Raptor Wednesday

Five American Kestrels.
And various combinations thereof.

Having been forced to move their nest cavity site down to the next avenue, the Kestrels have returned to their old haunts closer to this avenue.

4 Responses to “Raptor Wednesday”

  1. 1 Chuck McAlexander July 7, 2021 at 7:46 pm

    Have you considered getting permission to mount a nest box or two near the site of the old nest? They aren’t hard to make and might allow for permanent residency once again. I will manufacture them if your followers can come up with the needed funds for cedar and deck screws. I haven’t priced them lately, but think $20 to $25 per box is about what it would cost. I’ll get more definitive information if you are interested.

    • 2 mthew July 8, 2021 at 1:15 pm

      I wonder if the reason they do so well in the city is the admittedly precarious availability of cavity nesting sites in rotting architecture. There’s a lot of that, and generations raised in such surroundings may become accustomed to this, so I wonder if nest boxes would even work? The otherwise fascinating compendium Urban Raptors by Boal and Dykstra is notably quiet on American Kestrels. Who is study them in urban environments, where they’re evidently doing better than in rural ones?

  2. 4 Chuck McAlexander July 8, 2021 at 6:50 pm

    I am not aware of any ongoing study of American Kestrels, but I will ask around. I have seen them in holes in the wall, exhaust pipes, cornices both metal and concrete, as well as on ledges below water tanks. I offer boxes because they do see use elsewhere and it would return them to your easy viewing area. There is apparently a surfeit of cavity choices in NYC, but there had to be a reason they liked the old nest site. Perhaps the ancillary perches the male used to guard the nest were good in that location. Or, maybe there was just the right sunlight or branching places for the nestlings. Maybe she just got tired of looking and told him “this is the spot”. It’s her decision in the end, anyway.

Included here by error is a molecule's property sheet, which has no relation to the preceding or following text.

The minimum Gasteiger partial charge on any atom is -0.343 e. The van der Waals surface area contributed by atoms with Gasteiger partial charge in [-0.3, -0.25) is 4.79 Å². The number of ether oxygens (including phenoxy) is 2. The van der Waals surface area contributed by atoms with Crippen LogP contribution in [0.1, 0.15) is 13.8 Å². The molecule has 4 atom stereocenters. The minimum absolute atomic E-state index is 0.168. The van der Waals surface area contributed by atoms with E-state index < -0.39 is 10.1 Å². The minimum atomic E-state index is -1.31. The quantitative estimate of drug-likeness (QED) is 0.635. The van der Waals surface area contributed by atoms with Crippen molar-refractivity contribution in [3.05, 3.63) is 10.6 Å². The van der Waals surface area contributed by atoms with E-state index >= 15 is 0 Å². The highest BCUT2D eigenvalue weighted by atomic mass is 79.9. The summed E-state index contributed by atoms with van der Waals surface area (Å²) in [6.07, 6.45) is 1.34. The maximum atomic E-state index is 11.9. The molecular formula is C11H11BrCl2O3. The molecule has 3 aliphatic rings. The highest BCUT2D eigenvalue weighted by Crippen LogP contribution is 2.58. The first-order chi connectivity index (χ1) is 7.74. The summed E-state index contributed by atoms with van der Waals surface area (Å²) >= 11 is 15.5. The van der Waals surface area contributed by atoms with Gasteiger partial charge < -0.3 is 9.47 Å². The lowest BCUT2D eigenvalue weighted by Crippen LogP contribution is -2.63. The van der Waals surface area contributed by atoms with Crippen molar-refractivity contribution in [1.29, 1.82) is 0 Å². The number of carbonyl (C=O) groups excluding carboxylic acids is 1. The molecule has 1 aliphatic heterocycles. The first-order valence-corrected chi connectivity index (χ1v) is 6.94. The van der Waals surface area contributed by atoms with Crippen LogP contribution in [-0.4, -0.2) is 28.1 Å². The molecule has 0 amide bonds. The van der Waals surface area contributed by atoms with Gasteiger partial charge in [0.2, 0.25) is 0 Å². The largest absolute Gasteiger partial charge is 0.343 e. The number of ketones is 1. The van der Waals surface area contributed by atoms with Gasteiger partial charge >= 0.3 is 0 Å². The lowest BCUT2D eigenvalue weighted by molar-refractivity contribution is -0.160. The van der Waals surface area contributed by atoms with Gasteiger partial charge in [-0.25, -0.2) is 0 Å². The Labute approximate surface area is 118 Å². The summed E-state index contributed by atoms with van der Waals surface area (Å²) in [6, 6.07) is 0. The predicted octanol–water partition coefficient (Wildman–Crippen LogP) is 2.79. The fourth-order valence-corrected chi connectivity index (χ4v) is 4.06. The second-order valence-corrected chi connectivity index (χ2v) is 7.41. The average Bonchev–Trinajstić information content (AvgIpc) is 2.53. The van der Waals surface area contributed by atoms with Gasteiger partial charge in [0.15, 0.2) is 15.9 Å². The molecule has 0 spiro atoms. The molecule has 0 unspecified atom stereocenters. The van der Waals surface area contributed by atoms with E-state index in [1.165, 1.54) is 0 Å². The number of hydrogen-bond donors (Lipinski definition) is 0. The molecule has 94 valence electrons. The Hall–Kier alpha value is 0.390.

One reason for their great success is the huge,dependable supply of food and water, a.k.a. house sparrows, water bugs(American Roaches), newborn rats and mice as well as potholes and leaky pipes everywhere.plus, it’s a visually dense environment. There are lots of ways to avoid detection while hunting in the city. In the field they kite over grassy fields and only the stupid prey don’t notice them until it’s too late.
    Maybe one reason cornices and holes in the wall are attractive to kestrels is that unless you see a bird entering or leaving, something done in a flash, you don’t see these artifacts as nests. They literally are part of the background. As such, they are invisible. Perhaps some ducting along the lines of the 25th Street kestrels I observed turned into a luxury suite would be a better choice.
    Think on it.

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